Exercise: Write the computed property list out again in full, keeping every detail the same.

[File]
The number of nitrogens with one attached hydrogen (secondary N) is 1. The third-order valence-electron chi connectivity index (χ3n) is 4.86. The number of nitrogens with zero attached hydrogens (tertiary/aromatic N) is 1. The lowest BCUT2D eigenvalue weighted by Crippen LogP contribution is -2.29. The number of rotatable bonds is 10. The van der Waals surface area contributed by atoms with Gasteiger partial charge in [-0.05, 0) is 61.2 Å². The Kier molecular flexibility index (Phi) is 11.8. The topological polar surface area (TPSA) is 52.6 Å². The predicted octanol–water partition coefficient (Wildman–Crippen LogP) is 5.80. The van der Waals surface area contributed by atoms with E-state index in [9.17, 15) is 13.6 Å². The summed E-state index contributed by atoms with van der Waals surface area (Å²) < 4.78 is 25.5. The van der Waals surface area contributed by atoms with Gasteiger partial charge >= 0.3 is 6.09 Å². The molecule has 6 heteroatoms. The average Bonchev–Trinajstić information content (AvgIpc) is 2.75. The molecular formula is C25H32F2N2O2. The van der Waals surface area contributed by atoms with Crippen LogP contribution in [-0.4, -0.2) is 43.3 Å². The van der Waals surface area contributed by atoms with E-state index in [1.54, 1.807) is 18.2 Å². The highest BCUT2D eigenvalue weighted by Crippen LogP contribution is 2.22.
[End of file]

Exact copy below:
The number of nitrogens with one attached hydrogen (secondary N) is 1. The third-order valence-electron chi connectivity index (χ3n) is 4.86. The number of nitrogens with zero attached hydrogens (tertiary/aromatic N) is 1. The lowest BCUT2D eigenvalue weighted by Crippen LogP contribution is -2.29. The number of rotatable bonds is 10. The van der Waals surface area contributed by atoms with Gasteiger partial charge in [-0.05, 0) is 61.2 Å². The Kier molecular flexibility index (Phi) is 11.8. The topological polar surface area (TPSA) is 52.6 Å². The predicted octanol–water partition coefficient (Wildman–Crippen LogP) is 5.80. The van der Waals surface area contributed by atoms with E-state index in [9.17, 15) is 13.6 Å². The summed E-state index contributed by atoms with van der Waals surface area (Å²) < 4.78 is 25.5. The van der Waals surface area contributed by atoms with Gasteiger partial charge >= 0.3 is 6.09 Å². The molecule has 6 heteroatoms. The average Bonchev–Trinajstić information content (AvgIpc) is 2.75. The molecular formula is C25H32F2N2O2. The van der Waals surface area contributed by atoms with Crippen LogP contribution in [-0.4, -0.2) is 43.3 Å². The van der Waals surface area contributed by atoms with E-state index in [1.54, 1.807) is 18.2 Å². The highest BCUT2D eigenvalue weighted by Crippen LogP contribution is 2.22.